South by Southwest (SxSW), one of the country’s biggest arts and media festivals, faces criticism just a week before its annual gathering over contractual language that suggests international artists who play non-official shows could be deported. 

The controversy began yesterday (March 2) when musician Felix Walworth (who uses the pronouns they and their) of Told Slant tweeted about their refusal to play a festival-sanctioned show with a screenshot of SxSW’s invite email that referenced the deportation clause:

 

Walworth then tweeted further disapproval of the provision, SxSW’s curatorial model and the festival’s impact on its host city of Austin, Texas:  


Kevin Erickson of The Future of Music Coalition, a musician advocacy and policy organization, emailed Colorlines a copy of that agreement. Here’s a screenshot of the first page, which contains the relevant passages:

More than 50 artists and bands responded with a letter demanding organizers rescind the clause and publicly apologize. Many of those bands, including Aye Nako, The Kominas and Downtown Boys, feature members of color and center race in their work. 

“So many of the artists playing the festival are addressing and confronting the very power structures that SxSW is perpetuating through their threats towards international musicians,” wrote Downtown Boys’ Victoria Ruiz and Joey DeFrancesco in a statement accompanying the letter. “We demand an end to their threats and a public apology for their anti-immigrant and therefore racist stated policy. Cities, counties and states have all been urged to cease collaboration with [Immigration and Customs Enforcement], we demand the same of music festivals.”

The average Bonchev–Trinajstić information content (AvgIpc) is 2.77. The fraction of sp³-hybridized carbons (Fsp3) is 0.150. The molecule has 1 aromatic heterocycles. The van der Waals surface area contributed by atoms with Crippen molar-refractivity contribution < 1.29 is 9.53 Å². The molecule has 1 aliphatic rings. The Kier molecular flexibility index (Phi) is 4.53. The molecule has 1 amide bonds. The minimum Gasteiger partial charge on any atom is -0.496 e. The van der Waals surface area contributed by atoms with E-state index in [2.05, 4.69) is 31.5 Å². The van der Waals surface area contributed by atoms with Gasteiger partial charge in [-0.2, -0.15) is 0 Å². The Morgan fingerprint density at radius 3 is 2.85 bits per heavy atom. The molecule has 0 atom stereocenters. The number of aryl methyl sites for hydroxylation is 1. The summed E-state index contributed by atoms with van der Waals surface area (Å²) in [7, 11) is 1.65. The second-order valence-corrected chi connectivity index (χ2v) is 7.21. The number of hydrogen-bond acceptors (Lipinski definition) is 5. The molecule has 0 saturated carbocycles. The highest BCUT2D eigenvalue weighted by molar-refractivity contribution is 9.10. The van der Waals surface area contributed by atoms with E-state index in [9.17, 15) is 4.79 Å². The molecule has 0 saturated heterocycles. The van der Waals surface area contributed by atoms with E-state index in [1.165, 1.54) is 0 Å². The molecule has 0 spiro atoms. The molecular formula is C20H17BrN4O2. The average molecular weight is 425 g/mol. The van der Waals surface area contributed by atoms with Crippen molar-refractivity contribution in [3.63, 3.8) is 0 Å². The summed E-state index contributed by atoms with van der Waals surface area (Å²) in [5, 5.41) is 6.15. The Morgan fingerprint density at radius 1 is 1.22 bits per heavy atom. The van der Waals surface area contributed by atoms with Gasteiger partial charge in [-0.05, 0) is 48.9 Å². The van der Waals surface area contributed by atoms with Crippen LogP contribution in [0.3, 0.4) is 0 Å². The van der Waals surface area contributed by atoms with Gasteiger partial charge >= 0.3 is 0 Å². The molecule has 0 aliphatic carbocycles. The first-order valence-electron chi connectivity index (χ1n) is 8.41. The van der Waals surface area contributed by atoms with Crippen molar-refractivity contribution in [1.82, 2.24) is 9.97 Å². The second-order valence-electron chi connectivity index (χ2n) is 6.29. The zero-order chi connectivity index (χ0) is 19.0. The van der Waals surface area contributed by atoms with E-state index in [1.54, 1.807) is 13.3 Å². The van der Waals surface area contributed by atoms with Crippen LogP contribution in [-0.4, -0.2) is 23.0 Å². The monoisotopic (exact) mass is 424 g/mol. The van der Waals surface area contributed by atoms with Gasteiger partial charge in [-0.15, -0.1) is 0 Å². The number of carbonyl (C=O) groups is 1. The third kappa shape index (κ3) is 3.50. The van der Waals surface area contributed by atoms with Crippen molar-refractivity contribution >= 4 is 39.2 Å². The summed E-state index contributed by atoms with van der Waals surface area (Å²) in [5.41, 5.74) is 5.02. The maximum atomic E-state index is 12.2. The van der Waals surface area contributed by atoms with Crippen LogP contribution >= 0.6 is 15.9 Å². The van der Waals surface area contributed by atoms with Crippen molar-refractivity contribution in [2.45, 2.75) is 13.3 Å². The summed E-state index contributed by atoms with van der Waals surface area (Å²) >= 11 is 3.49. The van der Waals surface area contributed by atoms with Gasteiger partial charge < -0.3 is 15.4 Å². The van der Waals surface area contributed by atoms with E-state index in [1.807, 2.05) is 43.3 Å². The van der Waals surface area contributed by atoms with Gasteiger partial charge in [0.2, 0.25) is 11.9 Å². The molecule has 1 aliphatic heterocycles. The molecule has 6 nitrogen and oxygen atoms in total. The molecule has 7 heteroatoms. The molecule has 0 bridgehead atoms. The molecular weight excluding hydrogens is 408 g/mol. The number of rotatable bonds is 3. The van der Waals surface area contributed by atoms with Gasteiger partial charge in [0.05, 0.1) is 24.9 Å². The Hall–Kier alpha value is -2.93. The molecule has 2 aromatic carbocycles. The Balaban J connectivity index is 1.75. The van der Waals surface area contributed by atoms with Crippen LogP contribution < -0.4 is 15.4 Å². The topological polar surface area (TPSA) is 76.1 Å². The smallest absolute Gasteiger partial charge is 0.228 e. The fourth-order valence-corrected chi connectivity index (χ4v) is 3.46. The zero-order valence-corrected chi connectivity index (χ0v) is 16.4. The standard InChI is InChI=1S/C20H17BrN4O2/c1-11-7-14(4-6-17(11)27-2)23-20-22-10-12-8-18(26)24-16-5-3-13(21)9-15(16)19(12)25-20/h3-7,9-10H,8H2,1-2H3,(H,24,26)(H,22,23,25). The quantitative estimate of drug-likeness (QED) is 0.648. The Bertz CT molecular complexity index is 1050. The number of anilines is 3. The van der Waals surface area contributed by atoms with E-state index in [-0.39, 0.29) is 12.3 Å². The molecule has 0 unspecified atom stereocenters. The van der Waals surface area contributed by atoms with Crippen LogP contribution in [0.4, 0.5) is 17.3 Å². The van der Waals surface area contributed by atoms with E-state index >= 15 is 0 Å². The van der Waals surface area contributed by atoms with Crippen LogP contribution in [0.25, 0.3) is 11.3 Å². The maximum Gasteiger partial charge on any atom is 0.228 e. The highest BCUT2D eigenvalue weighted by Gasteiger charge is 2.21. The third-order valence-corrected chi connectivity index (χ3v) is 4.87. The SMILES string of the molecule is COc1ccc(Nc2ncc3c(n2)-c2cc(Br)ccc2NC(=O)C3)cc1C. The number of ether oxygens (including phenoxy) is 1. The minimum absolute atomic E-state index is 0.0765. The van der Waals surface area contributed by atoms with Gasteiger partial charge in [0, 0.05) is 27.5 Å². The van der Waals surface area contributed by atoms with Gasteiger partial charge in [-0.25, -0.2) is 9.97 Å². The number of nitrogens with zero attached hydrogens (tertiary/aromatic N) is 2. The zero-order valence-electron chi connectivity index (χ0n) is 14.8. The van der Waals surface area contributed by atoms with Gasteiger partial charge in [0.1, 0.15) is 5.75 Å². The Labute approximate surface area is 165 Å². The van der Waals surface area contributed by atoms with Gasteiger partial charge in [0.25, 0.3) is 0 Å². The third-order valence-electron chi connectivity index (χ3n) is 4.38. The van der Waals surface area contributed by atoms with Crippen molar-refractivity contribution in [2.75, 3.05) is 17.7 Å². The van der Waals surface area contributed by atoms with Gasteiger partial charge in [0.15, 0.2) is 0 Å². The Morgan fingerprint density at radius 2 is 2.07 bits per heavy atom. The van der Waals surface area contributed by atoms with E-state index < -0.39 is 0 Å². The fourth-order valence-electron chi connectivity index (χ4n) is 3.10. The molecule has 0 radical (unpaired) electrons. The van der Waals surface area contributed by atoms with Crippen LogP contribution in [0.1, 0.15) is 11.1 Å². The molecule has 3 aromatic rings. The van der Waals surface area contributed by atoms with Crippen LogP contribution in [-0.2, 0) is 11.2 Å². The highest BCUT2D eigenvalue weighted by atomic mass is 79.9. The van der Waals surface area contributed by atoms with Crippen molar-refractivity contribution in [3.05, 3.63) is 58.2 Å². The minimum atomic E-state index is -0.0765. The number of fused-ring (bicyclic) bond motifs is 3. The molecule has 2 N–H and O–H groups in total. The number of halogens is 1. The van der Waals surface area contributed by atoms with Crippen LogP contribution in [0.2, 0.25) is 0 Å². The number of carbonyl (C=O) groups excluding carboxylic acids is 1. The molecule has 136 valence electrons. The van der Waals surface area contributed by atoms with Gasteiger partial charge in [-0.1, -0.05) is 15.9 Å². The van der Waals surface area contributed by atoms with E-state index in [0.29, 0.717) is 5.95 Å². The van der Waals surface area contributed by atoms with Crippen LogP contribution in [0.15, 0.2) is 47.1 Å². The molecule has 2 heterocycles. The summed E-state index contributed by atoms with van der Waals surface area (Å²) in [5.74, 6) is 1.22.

SxSW managing director Roland Swenson initially responded by saying the festival introduced the provision to its artist performance agreement as a safeguard in case international artists do something extreme. “We’ve had these restrictions in the agreement for about five years and never had to enforce them,” he told The Austin Chronicle. “It’s intended for someone who does something really egregious like disobeying our rules for pyrotechnics, starts a brawl in a club, or kills somebody. You have to really fuck up for us to do this stuff.” Swenson added that “all this stuff in there about getting deported and immigration—that’s just us telling [artists on visas, including those sponsored by the festival] this could happen if you’re doing this other stuff.”

Swenson reiterated this sentiment in another statement denying racist intent, saying the festival works with attorneys to help international performers with potential entry issues. The statement includes two excerpts from the artist agreement that correspond somewhat with the language in Walworth’s screenshot. 

Swenson also accused Walworth of placing sections similar to those two excerpts together to deliberately distort context in his remarks to The Star. ”We’re doing a show with bands from the seven banned countries and we came out publicly against the immigration ban last month,” he said. ”I don’t know why this guy did this. He’s just confusing this very complicated subject,” he added, misgendering Walworth. 

Walworth responded to this accusation with a tweet showing the artist invite email in full: 


Swenson reached back out to The Star last evening and said he mistakenly thought Walworth spliced together the two excerpts when they actually referenced the full email. Despite the confusion, he said it was “still a misunderstanding on his part in thinking that the deportation threat was from us, not just the consequences of violating the terms of the visa,” again misgendering Walworth. He also added that “the contract could use some work.”